A crime has taken place, now investigate further! Where do you start? This phase will teach you how to investigate crime. From the initial investigation through to interview and then on to preparing a case file for court. During this part of the course you will conduct mock interviews with "suspects" for offences. What kind of information should you disclose to the suspects legal representative, how do you interview someone? These are all things that you will learn during this phase. This phase will include an attachment to an crime investigation unit which can vary in time depending on the force. The unit you will be attached to can also depend. You could be attached to a prisoner handling unit, picking up prisoners who are arrested by response officers or you could be posted to a burglary unit squad investigating, arresting and interviewing suspected burglars. Gone are the days where there was just the CID who did pretty much everything investigation wise. Forces now have specialised units investigating certain offences (Burglary Unit, Car Crime Unit, Robbery Unit being just a few).

Duration: Anywhere up to seven weeks

Street Skills

The final phase in the initial training will be street skills (it could be referred to by a different name in your force). This will prepare you for your attachment to a response team, responding to incidents called in by the public. Classroom based learning will be followed by an attachment to a response team, responding to 999 emergency calls and other calls for assistance. This is the bit most people join the police for in all honesty! Blue light calls and uniformed patrol, after all its what you join for isn't it?

Duration: Anywhere up to seven weeks

During your attachment phases you will be paired with an experienced officer who will be able to coach you and help you develop your new skills. These officers are called "Coaches". You will not be left on your own during your attachments!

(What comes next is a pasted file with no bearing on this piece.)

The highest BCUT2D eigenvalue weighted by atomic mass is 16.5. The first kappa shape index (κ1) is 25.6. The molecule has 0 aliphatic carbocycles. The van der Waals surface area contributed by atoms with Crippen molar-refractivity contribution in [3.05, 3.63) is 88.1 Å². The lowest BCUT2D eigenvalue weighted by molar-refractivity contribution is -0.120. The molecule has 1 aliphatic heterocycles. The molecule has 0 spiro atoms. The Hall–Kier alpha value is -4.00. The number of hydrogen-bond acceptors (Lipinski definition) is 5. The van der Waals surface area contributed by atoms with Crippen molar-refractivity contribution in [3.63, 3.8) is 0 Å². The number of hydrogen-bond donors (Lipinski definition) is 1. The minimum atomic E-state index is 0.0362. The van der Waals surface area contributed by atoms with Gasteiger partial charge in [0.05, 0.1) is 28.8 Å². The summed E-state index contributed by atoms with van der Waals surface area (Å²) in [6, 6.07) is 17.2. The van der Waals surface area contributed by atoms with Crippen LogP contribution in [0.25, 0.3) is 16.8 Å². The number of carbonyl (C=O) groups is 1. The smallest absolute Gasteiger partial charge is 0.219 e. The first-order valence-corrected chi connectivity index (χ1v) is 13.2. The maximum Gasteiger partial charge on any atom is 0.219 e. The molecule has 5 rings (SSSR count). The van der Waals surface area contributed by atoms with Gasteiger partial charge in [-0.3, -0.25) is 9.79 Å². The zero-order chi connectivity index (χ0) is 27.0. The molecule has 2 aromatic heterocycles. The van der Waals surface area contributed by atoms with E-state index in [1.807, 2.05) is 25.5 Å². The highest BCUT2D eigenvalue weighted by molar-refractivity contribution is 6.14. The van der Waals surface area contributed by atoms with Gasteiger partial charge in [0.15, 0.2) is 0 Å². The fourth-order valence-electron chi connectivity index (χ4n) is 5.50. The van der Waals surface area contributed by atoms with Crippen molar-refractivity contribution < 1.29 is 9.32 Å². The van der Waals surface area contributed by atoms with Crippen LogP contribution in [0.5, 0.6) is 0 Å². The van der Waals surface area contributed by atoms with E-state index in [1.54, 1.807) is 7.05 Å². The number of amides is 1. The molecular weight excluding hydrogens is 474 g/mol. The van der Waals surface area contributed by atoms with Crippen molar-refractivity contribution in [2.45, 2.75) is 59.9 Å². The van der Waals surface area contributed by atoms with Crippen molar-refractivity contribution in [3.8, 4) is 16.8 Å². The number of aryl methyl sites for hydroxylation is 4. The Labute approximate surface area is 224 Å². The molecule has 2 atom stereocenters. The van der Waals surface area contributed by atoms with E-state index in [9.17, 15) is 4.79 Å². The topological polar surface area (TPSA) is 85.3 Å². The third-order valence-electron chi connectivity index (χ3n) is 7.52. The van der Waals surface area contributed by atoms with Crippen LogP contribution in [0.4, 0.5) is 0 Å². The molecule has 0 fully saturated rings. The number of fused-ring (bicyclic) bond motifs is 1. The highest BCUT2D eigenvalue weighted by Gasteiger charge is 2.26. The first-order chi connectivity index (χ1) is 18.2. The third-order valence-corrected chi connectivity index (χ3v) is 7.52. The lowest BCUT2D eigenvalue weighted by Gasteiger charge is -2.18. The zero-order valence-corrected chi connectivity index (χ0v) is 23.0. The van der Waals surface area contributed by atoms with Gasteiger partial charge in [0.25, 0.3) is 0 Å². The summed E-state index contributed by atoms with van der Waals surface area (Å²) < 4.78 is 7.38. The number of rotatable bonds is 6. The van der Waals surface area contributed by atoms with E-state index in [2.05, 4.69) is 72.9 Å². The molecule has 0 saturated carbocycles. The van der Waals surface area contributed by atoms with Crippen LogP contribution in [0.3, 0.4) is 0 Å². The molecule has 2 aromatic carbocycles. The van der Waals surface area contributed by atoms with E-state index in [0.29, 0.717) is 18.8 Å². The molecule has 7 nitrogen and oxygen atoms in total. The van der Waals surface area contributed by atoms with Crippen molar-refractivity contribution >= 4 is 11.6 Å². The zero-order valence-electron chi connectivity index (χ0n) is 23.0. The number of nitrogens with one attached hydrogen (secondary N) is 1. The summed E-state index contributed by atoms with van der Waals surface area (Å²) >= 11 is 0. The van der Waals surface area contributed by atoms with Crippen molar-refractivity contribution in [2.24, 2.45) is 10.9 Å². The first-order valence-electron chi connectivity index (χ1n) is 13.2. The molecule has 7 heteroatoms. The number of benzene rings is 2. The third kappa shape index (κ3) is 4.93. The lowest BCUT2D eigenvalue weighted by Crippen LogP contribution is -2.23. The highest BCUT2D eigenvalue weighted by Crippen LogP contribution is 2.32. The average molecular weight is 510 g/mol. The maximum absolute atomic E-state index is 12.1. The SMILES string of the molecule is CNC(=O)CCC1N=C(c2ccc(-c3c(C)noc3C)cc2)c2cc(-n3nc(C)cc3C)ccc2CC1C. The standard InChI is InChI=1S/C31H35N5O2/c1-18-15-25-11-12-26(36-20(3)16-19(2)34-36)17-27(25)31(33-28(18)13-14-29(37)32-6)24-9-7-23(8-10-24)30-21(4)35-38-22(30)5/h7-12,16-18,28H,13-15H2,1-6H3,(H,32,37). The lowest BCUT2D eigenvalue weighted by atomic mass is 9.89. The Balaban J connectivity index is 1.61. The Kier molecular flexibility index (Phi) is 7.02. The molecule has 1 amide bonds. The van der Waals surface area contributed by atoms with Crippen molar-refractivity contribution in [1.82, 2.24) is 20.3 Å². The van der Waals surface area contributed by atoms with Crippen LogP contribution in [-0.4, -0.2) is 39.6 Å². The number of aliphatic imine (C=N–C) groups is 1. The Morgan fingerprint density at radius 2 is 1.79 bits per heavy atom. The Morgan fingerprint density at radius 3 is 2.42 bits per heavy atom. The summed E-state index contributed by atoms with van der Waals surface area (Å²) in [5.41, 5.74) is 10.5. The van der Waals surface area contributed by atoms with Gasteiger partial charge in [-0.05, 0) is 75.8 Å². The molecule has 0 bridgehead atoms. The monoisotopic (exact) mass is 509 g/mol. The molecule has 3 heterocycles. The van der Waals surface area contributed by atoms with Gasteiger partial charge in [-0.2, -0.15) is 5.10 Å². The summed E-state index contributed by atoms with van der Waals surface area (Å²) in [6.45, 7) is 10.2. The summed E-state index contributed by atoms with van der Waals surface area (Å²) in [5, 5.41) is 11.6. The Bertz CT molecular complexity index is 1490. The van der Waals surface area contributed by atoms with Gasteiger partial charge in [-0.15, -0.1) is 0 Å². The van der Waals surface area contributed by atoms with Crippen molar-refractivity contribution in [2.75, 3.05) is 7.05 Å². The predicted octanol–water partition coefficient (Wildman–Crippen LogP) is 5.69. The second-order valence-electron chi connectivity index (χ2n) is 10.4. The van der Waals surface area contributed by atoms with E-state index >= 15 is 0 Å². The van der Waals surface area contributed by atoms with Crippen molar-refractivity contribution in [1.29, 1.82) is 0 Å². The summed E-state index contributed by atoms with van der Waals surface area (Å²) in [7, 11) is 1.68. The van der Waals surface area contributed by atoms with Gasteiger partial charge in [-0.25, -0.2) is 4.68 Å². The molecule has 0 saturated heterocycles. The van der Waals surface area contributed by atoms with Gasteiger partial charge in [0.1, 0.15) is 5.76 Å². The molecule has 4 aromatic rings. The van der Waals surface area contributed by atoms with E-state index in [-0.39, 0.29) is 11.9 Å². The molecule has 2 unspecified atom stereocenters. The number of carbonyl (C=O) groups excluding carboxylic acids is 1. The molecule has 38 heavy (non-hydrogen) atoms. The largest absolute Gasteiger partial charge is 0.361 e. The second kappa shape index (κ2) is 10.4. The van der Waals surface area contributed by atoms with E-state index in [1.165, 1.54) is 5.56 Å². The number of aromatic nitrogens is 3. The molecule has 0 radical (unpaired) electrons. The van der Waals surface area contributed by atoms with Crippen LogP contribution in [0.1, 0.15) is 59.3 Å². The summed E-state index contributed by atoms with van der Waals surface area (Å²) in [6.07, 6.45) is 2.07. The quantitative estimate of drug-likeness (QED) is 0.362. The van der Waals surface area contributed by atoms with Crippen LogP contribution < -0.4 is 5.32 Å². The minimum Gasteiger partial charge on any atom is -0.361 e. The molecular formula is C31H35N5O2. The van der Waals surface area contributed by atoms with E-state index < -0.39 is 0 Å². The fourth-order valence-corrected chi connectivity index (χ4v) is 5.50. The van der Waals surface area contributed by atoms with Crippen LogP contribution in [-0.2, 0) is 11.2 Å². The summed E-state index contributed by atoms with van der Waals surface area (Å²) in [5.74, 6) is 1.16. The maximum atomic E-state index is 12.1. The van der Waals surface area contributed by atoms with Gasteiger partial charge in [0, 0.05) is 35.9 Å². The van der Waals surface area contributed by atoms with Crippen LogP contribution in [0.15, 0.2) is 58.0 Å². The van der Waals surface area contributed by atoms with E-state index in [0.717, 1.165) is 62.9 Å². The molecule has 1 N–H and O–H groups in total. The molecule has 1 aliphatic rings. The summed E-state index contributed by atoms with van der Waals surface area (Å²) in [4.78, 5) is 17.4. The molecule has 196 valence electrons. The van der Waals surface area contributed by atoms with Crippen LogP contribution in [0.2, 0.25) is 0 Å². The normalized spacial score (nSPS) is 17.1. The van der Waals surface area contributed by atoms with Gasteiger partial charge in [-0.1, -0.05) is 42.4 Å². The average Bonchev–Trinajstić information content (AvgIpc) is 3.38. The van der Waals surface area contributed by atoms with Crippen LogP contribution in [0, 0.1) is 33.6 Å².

Threaded throughout all of the phases will be lessons on important pieces of law and police procedure.

Independent Patrol & Further Training

After these phases you should be at a stage where you are signed off for independent patrol. It is time for you to go out on the big bad streets on your own. But your learning doesn't end there, in fact it is only just beginning!

You will attend other courses throughout your probationary period teaching you skills necessary to being a good copper! These can include further interview training, sexual offences training and court skills.

Professional Development Portfolio (PDP)

For the first two years you will be a probationary officer and will have to complete a Professional Development Portfolio (PDP) to evidence your competencies in core elements of policing. Examples these core elements include "Responding to incidents", Interviewing Suspects", "Interviewing Witnesses" and "Crime Investigation". There are a lot more competency areas that you will need to evidence (approximately 22 areas of policing) in order to be confirmed in rank of Constable once your two year period is up! You will be assigned an assessor from the Professional Development Unit (PDU) who will monitor your progress throughout your two year probationary period. They will assess your work and sign off your PDP competencies when they are satisfied that you have met the required standard.